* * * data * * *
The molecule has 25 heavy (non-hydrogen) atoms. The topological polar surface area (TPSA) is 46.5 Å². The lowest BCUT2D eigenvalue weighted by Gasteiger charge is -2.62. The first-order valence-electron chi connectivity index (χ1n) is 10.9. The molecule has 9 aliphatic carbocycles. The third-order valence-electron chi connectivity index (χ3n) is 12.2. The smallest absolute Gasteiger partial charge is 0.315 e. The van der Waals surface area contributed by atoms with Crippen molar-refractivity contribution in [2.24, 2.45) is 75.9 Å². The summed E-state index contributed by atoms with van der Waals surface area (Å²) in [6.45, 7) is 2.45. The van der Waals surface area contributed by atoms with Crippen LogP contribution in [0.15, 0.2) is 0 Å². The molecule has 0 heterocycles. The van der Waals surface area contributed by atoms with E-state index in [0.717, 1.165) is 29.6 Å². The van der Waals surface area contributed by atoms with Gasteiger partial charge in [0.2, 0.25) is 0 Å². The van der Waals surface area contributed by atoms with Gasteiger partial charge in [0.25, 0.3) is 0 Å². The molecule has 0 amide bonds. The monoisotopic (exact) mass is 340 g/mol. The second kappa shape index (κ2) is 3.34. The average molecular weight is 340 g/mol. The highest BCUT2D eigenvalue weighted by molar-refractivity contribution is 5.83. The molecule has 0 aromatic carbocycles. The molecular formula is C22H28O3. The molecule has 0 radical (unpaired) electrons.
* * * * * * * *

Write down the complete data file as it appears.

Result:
The molecule has 25 heavy (non-hydrogen) atoms. The topological polar surface area (TPSA) is 46.5 Å². The lowest BCUT2D eigenvalue weighted by Gasteiger charge is -2.62. The first-order valence-electron chi connectivity index (χ1n) is 10.9. The molecule has 9 aliphatic carbocycles. The third-order valence-electron chi connectivity index (χ3n) is 12.2. The smallest absolute Gasteiger partial charge is 0.315 e. The van der Waals surface area contributed by atoms with Crippen molar-refractivity contribution in [2.24, 2.45) is 75.9 Å². The summed E-state index contributed by atoms with van der Waals surface area (Å²) in [6.45, 7) is 2.45. The van der Waals surface area contributed by atoms with Crippen LogP contribution in [0.15, 0.2) is 0 Å². The molecule has 0 heterocycles. The van der Waals surface area contributed by atoms with E-state index in [0.717, 1.165) is 29.6 Å². The van der Waals surface area contributed by atoms with Gasteiger partial charge in [0.2, 0.25) is 0 Å². The van der Waals surface area contributed by atoms with Gasteiger partial charge in [0.25, 0.3) is 0 Å². The molecule has 0 amide bonds. The monoisotopic (exact) mass is 340 g/mol. The second kappa shape index (κ2) is 3.34. The average molecular weight is 340 g/mol. The highest BCUT2D eigenvalue weighted by molar-refractivity contribution is 5.83. The molecule has 0 aromatic carbocycles. The molecular formula is C22H28O3. The molecule has 0 radical (unpaired) electrons.